"I suppose we have a signature look," says Roger C. Miller, as he drives a van full of musicians, instruments, and carefully selected garbage toward a gig in Nebraska. The keyboard player for the Alloy Orchestra adds, "It's not just three guys up there. It's three guys and a great big wall of junk." He chuckles at the absolute absurdity of the image, but he's very serious about what he does.
Miller, who also contributes vocals and abrasively melodic guitar to the cult post-punk band Mission of Burma, joined the Alloy Orchestra nine years ago while the group was composing an original score for Strike, Soviet film pioneer Sergei Eisenstein's silent epic about a violent labor revolt at a locomotive factory in czarist Russia. The Alloy Orchestra is a percussion-heavy group known for using keyboards, accordions, clarinets, improvised instruments -- and its signature "wall of junk" -- to create sound effects and innovative scores for silent films. By the time Miller joined, the group had long since outgrown its early reputation as quirky performance artists given to banging on sculptures at art events in and around Boston. They had achieved critical acclaim for rescoring The Wind with Lillian Gish, the underappreciated Lonesome, and Fritz Lang's expressionist masterpiece Metropolis.
"When I went to see them do Metropolis [in 1991], I was prepared to be skeptical," Miller says. He offers a few snide criticisms of the misguided 1984 re-release of Lang's film featuring music by Queen, Pat Benatar, and Bonnie Tyler. "It's not that the music [in the 1984 version] was bad, necessarily, it was just inappropriate. [The Alloy Orchestra's] performance was something else. Something unexpected. And when it was over, I joined in the standing ovation."
By the time Miller joined, the Alloy Orchestra had already caught the attention of the Telluride Film Festival's visionary founder, James Card, who had been actively looking for a percussion-based ensemble to create new scores for old films. The group's performances there had become one of the Colorado festival's most anticipated annual features.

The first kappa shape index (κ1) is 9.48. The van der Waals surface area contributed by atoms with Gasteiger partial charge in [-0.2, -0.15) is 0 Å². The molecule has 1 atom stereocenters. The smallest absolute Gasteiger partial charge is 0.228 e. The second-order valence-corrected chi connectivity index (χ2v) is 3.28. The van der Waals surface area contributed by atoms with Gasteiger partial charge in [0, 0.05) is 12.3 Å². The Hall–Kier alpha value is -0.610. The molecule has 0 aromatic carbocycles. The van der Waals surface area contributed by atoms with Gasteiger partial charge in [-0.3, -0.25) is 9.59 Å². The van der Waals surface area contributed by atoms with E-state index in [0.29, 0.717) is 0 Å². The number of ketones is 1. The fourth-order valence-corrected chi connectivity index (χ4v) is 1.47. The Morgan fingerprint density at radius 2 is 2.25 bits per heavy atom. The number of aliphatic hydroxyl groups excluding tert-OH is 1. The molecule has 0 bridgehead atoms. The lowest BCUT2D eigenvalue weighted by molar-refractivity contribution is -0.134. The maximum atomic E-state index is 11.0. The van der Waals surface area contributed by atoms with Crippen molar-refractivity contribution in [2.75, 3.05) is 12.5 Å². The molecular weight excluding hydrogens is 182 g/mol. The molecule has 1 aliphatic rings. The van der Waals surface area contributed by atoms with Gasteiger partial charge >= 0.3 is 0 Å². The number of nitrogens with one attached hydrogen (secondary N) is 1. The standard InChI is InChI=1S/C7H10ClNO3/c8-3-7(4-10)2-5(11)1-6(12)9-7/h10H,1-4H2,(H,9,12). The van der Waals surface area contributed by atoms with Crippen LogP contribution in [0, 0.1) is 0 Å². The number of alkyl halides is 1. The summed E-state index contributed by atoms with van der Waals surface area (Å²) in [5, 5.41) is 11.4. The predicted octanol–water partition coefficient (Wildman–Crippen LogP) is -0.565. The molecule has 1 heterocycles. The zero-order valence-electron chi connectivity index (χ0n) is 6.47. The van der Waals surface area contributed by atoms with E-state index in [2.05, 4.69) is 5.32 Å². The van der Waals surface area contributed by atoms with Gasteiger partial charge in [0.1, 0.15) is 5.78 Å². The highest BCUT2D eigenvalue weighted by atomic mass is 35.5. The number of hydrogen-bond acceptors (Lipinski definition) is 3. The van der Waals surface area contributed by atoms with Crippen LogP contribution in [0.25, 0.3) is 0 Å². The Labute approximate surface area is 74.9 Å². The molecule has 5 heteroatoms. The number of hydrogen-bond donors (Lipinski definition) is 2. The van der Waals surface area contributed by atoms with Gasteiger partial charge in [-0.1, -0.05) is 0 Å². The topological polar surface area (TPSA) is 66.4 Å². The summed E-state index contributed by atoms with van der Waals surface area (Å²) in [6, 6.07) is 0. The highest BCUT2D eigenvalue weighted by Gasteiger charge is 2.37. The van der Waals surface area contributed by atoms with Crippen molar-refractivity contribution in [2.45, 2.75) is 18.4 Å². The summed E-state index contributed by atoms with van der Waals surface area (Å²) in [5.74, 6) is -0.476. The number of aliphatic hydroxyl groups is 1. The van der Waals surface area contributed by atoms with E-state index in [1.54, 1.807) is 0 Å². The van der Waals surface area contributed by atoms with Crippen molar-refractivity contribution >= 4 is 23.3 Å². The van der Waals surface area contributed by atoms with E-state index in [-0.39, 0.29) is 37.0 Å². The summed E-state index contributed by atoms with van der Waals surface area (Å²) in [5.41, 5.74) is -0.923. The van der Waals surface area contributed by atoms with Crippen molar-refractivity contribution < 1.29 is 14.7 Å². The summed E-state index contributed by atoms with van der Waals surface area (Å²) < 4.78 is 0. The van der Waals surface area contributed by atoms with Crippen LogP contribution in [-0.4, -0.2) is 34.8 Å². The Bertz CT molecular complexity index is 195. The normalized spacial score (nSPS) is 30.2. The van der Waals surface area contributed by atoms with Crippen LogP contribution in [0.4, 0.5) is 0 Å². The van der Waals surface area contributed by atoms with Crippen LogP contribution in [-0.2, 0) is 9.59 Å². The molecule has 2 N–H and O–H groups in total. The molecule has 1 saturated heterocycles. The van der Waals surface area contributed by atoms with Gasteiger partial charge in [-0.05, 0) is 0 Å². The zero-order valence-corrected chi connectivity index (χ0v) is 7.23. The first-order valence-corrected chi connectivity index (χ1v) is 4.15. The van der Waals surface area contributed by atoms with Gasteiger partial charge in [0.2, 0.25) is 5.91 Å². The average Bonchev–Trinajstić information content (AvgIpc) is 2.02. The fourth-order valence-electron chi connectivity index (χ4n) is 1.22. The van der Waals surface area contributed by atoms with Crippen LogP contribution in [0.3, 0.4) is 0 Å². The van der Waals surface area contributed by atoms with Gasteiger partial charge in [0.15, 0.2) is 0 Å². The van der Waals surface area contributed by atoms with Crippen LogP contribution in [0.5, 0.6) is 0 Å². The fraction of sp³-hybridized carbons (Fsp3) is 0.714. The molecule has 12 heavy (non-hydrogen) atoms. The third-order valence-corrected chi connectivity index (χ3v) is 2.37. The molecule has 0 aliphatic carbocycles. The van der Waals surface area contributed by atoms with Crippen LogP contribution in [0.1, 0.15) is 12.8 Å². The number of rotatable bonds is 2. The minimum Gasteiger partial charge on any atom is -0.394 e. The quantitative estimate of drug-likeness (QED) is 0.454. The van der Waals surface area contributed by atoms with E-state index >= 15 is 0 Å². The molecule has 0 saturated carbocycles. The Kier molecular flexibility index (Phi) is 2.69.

"It's almost Halloween," Miller says wickedly, explaining why the Alloy Orchestra will perform its score for director Rupert Julian's 1925 take on The Phantom of the Opera, with Lon Chaney in the title role, when they come to town for the Indie Memphis Film Festival. "Between now and Halloween, we'll be performing all of our scarier stuff: Nosferatu, Metropolis, probably Hitchcock's Blackmail.
"Phantom is maudlin and sappy," Miller says. "But it's also creepy. There are chase scenes. Things get knocked down.
"A chandelier falls!" he exclaims, referencing the amount of noise you can make when you've got a wall of junk at your disposal. "That's a perfect thing for the Alloy Orchestra. We can definitely make the sound of a chandelier falling."
Deadly light fixtures aside, The Phantom of the Opera is a particularly special film for the Alloy Orchestra and one of the few that didn't launch at Telluride. The group's founder, Ken Winokur, purchased the print years ago and had it fully restored. He even sent it to France to have the individual frames hand-colored the way it would have been done in 1924.
"It's the best print available," Miller brags. "And it's a hit wherever we play."
Although Winokur is the band's founder and conductor, the Alloy Orchestra composes its scores collectively.
"It's not a situation where the keyboard player composes the melody and everybody else falls in," Miller says. "Everybody has a different idea. Maybe things start with the accordion or the clarinet. It could start with a drum groove. After watching and discussing a film we go into the studio where each of us has our own TV screen, and we record first impressions as we watch.
"Since there are three of us, there's always a majority. And while we're deciding what to keep or which direction we should go, we always go with the majority," Miller says.
"We're really excited about playing Memphis," Miller says, admitting that it will be the first time he's been in the Mid-South since Mission of Burma played the Antenna club on Madison in November 1982.
The Phantom of the Opera with The Alloy Orchestra
Saturday, October 14th
8 p.m.; $15 (special ticket price)